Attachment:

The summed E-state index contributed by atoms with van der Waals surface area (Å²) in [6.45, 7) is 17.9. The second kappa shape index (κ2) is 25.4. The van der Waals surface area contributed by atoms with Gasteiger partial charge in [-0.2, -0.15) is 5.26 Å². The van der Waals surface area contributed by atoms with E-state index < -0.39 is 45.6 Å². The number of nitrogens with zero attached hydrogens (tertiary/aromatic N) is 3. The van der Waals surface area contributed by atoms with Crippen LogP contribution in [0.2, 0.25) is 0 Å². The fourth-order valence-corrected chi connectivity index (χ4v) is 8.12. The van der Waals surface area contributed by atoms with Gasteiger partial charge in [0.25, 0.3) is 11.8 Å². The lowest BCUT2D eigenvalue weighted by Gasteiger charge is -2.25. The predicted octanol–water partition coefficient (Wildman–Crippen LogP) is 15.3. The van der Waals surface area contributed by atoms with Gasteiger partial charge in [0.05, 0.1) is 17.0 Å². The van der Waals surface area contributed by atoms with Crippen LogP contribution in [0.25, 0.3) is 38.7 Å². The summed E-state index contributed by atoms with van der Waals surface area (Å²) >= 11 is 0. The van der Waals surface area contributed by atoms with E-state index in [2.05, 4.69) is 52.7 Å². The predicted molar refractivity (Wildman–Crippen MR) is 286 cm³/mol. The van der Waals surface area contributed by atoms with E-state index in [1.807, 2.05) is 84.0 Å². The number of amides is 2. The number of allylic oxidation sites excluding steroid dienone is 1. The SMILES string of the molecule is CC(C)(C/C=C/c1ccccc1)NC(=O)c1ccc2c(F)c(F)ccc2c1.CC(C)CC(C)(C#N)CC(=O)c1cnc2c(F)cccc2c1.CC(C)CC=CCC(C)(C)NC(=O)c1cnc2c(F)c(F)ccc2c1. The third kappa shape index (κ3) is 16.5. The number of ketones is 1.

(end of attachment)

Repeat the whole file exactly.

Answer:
The summed E-state index contributed by atoms with van der Waals surface area (Å²) in [6.45, 7) is 17.9. The second kappa shape index (κ2) is 25.4. The van der Waals surface area contributed by atoms with Gasteiger partial charge in [-0.2, -0.15) is 5.26 Å². The van der Waals surface area contributed by atoms with E-state index < -0.39 is 45.6 Å². The number of nitrogens with zero attached hydrogens (tertiary/aromatic N) is 3. The van der Waals surface area contributed by atoms with Crippen LogP contribution in [0.2, 0.25) is 0 Å². The fourth-order valence-corrected chi connectivity index (χ4v) is 8.12. The van der Waals surface area contributed by atoms with Gasteiger partial charge in [0.25, 0.3) is 11.8 Å². The lowest BCUT2D eigenvalue weighted by Gasteiger charge is -2.25. The predicted octanol–water partition coefficient (Wildman–Crippen LogP) is 15.3. The van der Waals surface area contributed by atoms with Gasteiger partial charge in [0.05, 0.1) is 17.0 Å². The van der Waals surface area contributed by atoms with Crippen LogP contribution in [0.25, 0.3) is 38.7 Å². The summed E-state index contributed by atoms with van der Waals surface area (Å²) >= 11 is 0. The van der Waals surface area contributed by atoms with E-state index in [2.05, 4.69) is 52.7 Å². The predicted molar refractivity (Wildman–Crippen MR) is 286 cm³/mol. The van der Waals surface area contributed by atoms with E-state index in [1.807, 2.05) is 84.0 Å². The number of amides is 2. The number of allylic oxidation sites excluding steroid dienone is 1. The SMILES string of the molecule is CC(C)(C/C=C/c1ccccc1)NC(=O)c1ccc2c(F)c(F)ccc2c1.CC(C)CC(C)(C#N)CC(=O)c1cnc2c(F)cccc2c1.CC(C)CC=CCC(C)(C)NC(=O)c1cnc2c(F)c(F)ccc2c1. The third kappa shape index (κ3) is 16.5. The number of ketones is 1.